Morphine causes decreased GI motility and delayed digestion; patients with pre-existing GI disease may be at increased risk for adverse events. In critically ill newborns and pediatric patients receiving morphine, monitor for abdominal distension and loss of bowel sounds. Morphine tablets, capsules, oral solution, and solution for injection are contraindicated in patients with known or suspected GI obstruction, including paralytic ileus. Morphine suspension for injection is contraindicated in patients with paralytic ileus. Other morphine formulations should be used with extreme caution in these conditions. Due to the effects of opiate agonists on the gastrointestinal tract, use all forms of morphine cautiously in patients with GI obstruction, ulcerative colitis, GI bleeding, or pre-existing constipation; avoid extended-release capsules and tablets in any type of GI obstruction. Patients with ulcerative colitis (UC) or other inflammatory bowel disease may be more sensitive to the constipating effects of opiate agonists. Morphine rectal suppositories are contraindicated for use in patients with known or suspected acute abdomen or surgical anastomosis; opiate agonists may obscure the diagnosis or clinical course in patients with an acute abdomen. Opium tincture solution is contraindicated for use in diarrhea caused by poisoning until the toxic material is eliminated from the GI tract.

    In addition to the common parenteral routes of administration, preservative-free formulations of morphine solution for injection can be given intrathecally and epidurally. Several factors contraindicate the use of morphine via epidural administration or intrathecal administration. These include infection at the injection site or documented sepsis, platelet abnormalities, thrombocytopenia < 100,000/mm3, increased bleeding time, uncontrolled coagulopathy, anticoagulant therapy, presence of tumor at the injection site, and any other drug therapy or medical condition that may contraindicate administration of morphine by these routes. Observe patients in a fully equipped and staffed environment for a minimum of 24 hours after the initial intrathecal or epidural dose and as appropriate for the first several days after catheter implantation for Infumorph administration, as severe adverse reactions may occur. Immediate availability of naloxone injection and resuscitative equipment is needed for the initial administration of intrathecal or epidural morphine and during Infumorph reservoir refilling or reservoir manipulation.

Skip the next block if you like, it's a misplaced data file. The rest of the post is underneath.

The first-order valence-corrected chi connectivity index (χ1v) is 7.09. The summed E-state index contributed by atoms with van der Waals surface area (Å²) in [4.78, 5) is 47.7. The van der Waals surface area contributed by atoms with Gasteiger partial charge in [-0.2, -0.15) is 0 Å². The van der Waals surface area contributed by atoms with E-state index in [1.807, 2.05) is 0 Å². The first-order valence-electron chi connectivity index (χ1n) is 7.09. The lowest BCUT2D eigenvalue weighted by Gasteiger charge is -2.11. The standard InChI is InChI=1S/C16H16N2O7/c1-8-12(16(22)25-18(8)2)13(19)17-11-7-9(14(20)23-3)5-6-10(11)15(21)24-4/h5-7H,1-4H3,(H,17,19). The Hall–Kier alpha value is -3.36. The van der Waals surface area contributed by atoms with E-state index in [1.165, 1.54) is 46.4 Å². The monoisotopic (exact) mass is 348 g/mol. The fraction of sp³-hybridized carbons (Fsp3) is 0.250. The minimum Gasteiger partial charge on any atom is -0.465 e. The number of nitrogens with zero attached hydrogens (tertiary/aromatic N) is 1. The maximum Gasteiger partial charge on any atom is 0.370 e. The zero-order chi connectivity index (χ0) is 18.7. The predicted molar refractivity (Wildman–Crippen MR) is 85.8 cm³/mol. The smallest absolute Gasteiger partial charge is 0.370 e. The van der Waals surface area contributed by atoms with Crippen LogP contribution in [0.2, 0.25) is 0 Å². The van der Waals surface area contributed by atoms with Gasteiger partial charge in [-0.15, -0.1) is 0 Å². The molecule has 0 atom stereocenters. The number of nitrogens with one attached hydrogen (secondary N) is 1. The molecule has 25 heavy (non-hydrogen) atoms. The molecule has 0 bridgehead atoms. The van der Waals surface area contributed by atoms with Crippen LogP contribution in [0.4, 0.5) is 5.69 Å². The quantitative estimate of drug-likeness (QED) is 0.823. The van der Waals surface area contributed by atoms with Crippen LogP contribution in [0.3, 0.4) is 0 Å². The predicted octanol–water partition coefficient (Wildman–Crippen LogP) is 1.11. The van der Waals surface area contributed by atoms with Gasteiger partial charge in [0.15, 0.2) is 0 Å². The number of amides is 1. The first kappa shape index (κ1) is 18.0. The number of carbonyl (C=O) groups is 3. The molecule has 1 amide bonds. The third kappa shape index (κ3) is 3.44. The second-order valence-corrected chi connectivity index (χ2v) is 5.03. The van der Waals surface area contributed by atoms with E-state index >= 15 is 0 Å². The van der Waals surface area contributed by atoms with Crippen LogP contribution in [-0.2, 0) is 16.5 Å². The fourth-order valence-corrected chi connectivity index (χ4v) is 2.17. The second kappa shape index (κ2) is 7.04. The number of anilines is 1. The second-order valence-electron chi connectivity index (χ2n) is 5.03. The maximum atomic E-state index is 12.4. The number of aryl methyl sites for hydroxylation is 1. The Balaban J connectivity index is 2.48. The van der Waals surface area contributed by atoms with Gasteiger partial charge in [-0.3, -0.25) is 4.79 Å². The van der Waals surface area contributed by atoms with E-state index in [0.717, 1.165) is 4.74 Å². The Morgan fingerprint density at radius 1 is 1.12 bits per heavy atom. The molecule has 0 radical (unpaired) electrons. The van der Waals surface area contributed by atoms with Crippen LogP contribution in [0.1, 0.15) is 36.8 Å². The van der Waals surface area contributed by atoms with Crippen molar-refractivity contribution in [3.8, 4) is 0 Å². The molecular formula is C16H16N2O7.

Although all forms of morphine have potential for overdose or poisoning, certain formulations are associated with specific risks. This includes morphine oral solutions due to possible concentration and/or dosing errors and long-acting and high-potency morphine products for the increased risk of life-threatening respiratory depression. Knowledge and care in product selection is advised. Serious adverse events and deaths have been reported in conjunction with accidental overdose of morphine 100 mg/5 mL oral solutions and other concentrations. Excessive doses may be a result of morphine oral solutions prescribed in milligrams and erroneously interchanged for milliliters of the product. Improper substitution of Infumorph injectable solution (10 mg/mL or 25 mg/mL) for Duramorph or Astramorph injectable solutions (0.5 mg/mL or 1 mg/mL) may cause serious overdosage. To reduce the risk of life-threatening adverse effects, several formulations of morphine are intended for opioid-tolerant patients only. Do not use the following in opioid-naive patients: 100 or 200 mg morphine extended-release tablets (MS Contin); 100 mg extended-release tablets (Morphabond); or 100 mg/5 mL morphine oral solution. Only use extended-release morphine (e.g., Arymo, MS Contin, and Morphabond) for the management of pain severe enough to require daily, around-the-clock, long-term opioid treatment and for which alternative treatment options are inadequate; these formulations are not intended for as-needed analgesia. Morphine should be kept out of the reach of pediatric patients and others for whom it was not prescribed, as accidental exposure may cause a fatal overdose.

    Do not abruptly discontinue methadone in patients who may be physically dependent on opioids. Abrupt discontinuation of methadone in physically opioid-dependent patients has resulted in serious withdrawal symptoms, uncontrolled pain, suicide, and drug-seeking behavior. Consider the opioid dose, duration of therapy, type of pain being treated, and physical and psychological attributes of the patient when decreasing the opioid dose or discontinuing therapy. Ensure ongoing care of the physically opioid-dependent patient, including a multimodal approach to pain management, and devise an appropriate tapering schedule and follow-up plan so that patient and provider goals are clear and realistic. When discontinuing therapy due to suspected substance abuse, evaluate and treat the patient or refer for evaluation and treatment of the substance abuse disorder. For physically opioid-dependent patients, decrease the methadone dose by no more than 10% to 25% of the total daily dose every 2 to 4 weeks. Patients who have been taking opioids for shorter periods of time may tolerate a more rapid taper. Reassess patients frequently to manage pain and withdrawal symptoms, if they emerge. Common withdrawal symptoms include restlessness, lacrimation, rhinorrhea, yawning, perspiration, chills, myalgia, and mydriasis. Irritability, anxiety, backache, joint pain, weakness, abdominal cramps, insomnia, nausea, anorexia, vomiting, diarrhea, or increased blood pressure, respiratory rate, or heart rate may also occur. If withdrawal symptoms arise, pause the taper or increase the opioid dose to the previous dose, then proceed with a slower taper. Monitor patients for changes in mood, emergence of suicidal thoughts, or use of other substances. Avoid use of partial agonists (e.g., buprenorphine), mixed agonists/antagonists (e.g., nalbuphine), or pure antagonists (e.g., naloxone) in patients physically dependent on opioids, as an acute withdrawal syndrome may precipitate. The severity of the withdrawal syndrome produced will depend on the degree of physical dependence and on the administered dose of the opioid antagonist. If treatment of respiratory depression in an individual physically dependent on opioids is necessary, administer the opioid antagonist with extreme care; titrate the antagonist dose by using smaller than usual doses. In addition, the use of partial agonists or mixed agonist/antagonists in patients who have received or are receiving opioid agonist analgesia may reduce the analgesic effects of methadone.